Documentary Captures Lives of Chinese International Students

Miao Wang (Photo by Mike Hong via World Journal)

A documentary following the lives of two Chinese international students who came from big cities and rich families to study at a boarding school in Maine will open at the AMC Empire 25 theatre in Times Square on March 16. Miao Wang, the director who spent three years traveling between the U.S. and China to capture the cultural evolution of these young students, said she hopes the film can offer viewers a glimpse of the rapidly growing group of young Chinese international students. Wang understands what they went through because she herself was once one of them.

Born in Beijing, Wang came to the U.S. in 1990 with her parents when she was 13. They landed in Boston first, where she went to school and experienced the same challenges as many young international students today. Language and cultural barriers made Wang silent. “The first two years, I almost didn’t talk to anyone,” she said. But the silver lining is that the silence turned her into a sharp observer, and triggered her interest in documentaries recording changes in history and society.

Wang, whose parents both work in the sciences, went to the University of Chicago to study economics. After graduation, she moved to New York and started working in the hip internet industry. But after 9/11, the economy sagged, the internet bubble burst, and Wang lost her job. That turned out to be an opportunity for her to pursue the arts, which she had always been interested in, and to make it her profession. She studied illustration at the Fashion Institute of Technology, and then enrolled in Parsons School of Design to study design and technology where she selected many courses related to filmmaking.

Her final project at Parsons, the acclaimed “Yellow Ox Mountain,” was her debut short film, and since then, Wang has been working as a documentary filmmaker. With “Beijing Taxi,” the first full-length documentary she filmed before the Beijing Olympics, she made a name for herself. As her second full-length film, “Maineland” is also the second film of her trilogy on China with the third one – about love and family relationships among Chinese Americans – in the planning stage.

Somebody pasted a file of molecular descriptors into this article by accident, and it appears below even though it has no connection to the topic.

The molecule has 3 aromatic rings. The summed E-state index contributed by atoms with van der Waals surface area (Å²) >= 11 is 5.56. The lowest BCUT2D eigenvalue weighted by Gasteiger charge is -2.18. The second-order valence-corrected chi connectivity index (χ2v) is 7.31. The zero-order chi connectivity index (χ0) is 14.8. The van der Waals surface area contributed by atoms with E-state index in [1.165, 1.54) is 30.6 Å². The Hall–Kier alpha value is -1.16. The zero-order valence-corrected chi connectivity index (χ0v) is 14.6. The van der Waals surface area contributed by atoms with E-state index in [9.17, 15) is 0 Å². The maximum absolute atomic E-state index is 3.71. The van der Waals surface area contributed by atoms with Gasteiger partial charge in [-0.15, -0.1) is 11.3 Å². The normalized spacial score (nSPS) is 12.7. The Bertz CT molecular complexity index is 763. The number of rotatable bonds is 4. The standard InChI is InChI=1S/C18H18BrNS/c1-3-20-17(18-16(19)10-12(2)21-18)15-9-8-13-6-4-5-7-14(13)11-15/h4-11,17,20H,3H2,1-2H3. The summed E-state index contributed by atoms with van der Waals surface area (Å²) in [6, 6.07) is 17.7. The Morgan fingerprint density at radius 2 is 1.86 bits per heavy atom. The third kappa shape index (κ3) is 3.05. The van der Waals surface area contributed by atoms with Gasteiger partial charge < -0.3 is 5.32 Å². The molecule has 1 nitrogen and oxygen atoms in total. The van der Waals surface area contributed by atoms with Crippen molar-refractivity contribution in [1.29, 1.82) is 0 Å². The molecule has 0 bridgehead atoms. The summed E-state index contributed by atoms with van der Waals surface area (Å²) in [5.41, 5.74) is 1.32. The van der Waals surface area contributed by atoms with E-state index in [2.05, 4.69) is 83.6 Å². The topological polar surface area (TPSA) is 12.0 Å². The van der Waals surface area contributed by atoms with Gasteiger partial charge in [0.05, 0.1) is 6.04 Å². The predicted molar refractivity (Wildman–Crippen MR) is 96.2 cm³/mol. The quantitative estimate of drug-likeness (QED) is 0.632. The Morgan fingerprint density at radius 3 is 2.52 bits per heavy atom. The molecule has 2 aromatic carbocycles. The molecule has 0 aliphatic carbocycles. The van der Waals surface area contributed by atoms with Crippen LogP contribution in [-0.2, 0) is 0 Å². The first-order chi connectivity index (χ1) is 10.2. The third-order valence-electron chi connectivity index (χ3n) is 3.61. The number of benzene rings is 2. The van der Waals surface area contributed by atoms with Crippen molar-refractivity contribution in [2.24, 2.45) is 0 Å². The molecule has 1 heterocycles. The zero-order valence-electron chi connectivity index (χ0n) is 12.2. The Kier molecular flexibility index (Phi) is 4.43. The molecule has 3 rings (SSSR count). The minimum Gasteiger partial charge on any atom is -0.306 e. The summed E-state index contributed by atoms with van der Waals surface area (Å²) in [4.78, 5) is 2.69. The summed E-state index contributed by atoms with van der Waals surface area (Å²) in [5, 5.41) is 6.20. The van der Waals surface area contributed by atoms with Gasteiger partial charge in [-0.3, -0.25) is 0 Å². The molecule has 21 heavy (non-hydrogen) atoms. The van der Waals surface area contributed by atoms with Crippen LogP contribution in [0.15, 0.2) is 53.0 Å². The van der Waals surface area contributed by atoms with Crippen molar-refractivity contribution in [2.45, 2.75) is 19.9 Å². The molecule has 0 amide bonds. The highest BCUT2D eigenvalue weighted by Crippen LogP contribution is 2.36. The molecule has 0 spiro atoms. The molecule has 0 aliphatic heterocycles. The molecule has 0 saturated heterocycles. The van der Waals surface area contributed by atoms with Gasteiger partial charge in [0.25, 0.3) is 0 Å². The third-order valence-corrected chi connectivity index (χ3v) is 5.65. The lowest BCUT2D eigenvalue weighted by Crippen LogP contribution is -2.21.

In talking about “Maineland,” Wang said it was challenging to shoot a group of high schoolers who are in a rebellious stage for a long period of time. The moods of the protagonists in her film fluctuated and sometimes they were not cooperative. But when the mother of one of them watched the finished film, she was so appreciative that her son’s life in high school in the U.S. was captured in a film.

Wang said during the pre-screening, the audiences in China and in the U.S. reacted in different ways to the film, which reflects that people in the two countries have their own understanding and ignorance about this group. The audience in China were more interested in the fact that the young students’ life in the U.S. was not all glorious and romantic. They wanted to learn more about real life in the U.S. The American audience was impressed by the effort of these young people in assimilating. They were also interested in the contemporary China projected on the screen.

“My own experience in both China and the U.S. offers me a unique perspective on the communication between different cultures, and also makes me believe that cultural and educational exchanges are the basis of mutual understanding between people in China and in the U.S.,” Wang said.

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